Harmony of sounds; concert, as of musical instruments.
To unite or join, as in affection, harmony, company, marriage, etc.; to associate.
A small group of musicians playing Renaissance or baroque instruments which all belong to the same family, such as recorders.
A small ensemble for playing and/or singing music composed before c1700, or adjective describing the music (usually with parts for viols and solo voices).
a family of similar musical instrument playing together
two to eight musicians
Renaissance chamber group.
Indicates a group of like instruments; the music written for it.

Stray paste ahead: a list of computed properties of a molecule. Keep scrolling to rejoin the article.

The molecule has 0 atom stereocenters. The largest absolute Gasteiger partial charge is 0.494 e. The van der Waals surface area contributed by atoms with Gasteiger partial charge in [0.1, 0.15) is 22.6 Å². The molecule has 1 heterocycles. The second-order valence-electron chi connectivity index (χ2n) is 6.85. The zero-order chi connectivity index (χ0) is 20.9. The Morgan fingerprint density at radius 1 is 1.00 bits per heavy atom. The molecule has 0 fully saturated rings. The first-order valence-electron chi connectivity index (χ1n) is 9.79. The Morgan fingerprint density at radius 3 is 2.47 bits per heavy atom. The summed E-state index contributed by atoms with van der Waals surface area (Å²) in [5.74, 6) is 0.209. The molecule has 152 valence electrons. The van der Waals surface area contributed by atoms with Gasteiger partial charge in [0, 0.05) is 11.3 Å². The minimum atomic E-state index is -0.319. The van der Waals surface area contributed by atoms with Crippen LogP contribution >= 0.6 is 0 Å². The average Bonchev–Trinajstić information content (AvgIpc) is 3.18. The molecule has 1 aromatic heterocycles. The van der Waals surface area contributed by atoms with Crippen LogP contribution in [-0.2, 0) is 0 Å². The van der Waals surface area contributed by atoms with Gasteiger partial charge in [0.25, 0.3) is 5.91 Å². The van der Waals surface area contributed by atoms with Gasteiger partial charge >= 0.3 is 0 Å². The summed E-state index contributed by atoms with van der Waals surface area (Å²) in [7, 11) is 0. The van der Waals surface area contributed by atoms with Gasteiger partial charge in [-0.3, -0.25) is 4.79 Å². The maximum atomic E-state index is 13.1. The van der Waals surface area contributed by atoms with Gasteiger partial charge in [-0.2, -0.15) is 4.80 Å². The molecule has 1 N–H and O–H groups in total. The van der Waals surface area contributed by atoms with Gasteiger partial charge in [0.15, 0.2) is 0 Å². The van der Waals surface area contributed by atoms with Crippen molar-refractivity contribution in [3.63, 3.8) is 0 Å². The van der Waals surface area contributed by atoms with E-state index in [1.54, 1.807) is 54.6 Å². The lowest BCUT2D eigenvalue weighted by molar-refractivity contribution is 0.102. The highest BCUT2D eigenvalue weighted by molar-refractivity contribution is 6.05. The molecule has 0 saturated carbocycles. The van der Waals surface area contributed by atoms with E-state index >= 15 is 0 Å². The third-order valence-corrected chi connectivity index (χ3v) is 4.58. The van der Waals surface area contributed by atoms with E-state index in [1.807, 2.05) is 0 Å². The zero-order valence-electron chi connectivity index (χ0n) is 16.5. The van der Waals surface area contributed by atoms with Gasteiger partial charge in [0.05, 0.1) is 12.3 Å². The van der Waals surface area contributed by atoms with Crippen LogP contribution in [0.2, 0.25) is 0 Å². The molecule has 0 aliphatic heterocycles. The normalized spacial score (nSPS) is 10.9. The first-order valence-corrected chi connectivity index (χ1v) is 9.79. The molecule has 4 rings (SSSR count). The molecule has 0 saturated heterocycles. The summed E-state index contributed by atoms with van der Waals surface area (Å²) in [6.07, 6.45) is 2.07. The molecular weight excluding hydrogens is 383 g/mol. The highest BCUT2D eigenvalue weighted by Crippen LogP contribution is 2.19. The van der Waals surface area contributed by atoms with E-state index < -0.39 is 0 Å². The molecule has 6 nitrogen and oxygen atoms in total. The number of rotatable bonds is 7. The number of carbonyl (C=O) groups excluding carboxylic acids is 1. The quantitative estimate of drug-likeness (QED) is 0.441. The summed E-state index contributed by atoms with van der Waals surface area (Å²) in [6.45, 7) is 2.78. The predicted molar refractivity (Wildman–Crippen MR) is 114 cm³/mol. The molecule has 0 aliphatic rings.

From the Italian, concerto] A name used before 1700 for small instrumental ensembles. Sometimes the word is used to describe ensembles of solo voices with or without instruments. The word also is applied to the music composed for such groups. In England until about 1610, the term initially was used to describe ensembles made up of unlike instruments, often flute or recorder, violin or treble viol, bass viol, lute, bandora, and cittern (an ensemble now sometimes called "English Consort"). [TKR; GJC
(kahn´-sort). A term used in the Renaissance period for a small instrumental ensemble. A consort is said to be "whole" (for example, a chest of viols or a nest of recorders) or "broken" (an ensemble with contrasting instruments).
A 17th-century term for instrumental chamber ensembles and for the compositions written for these ensembles.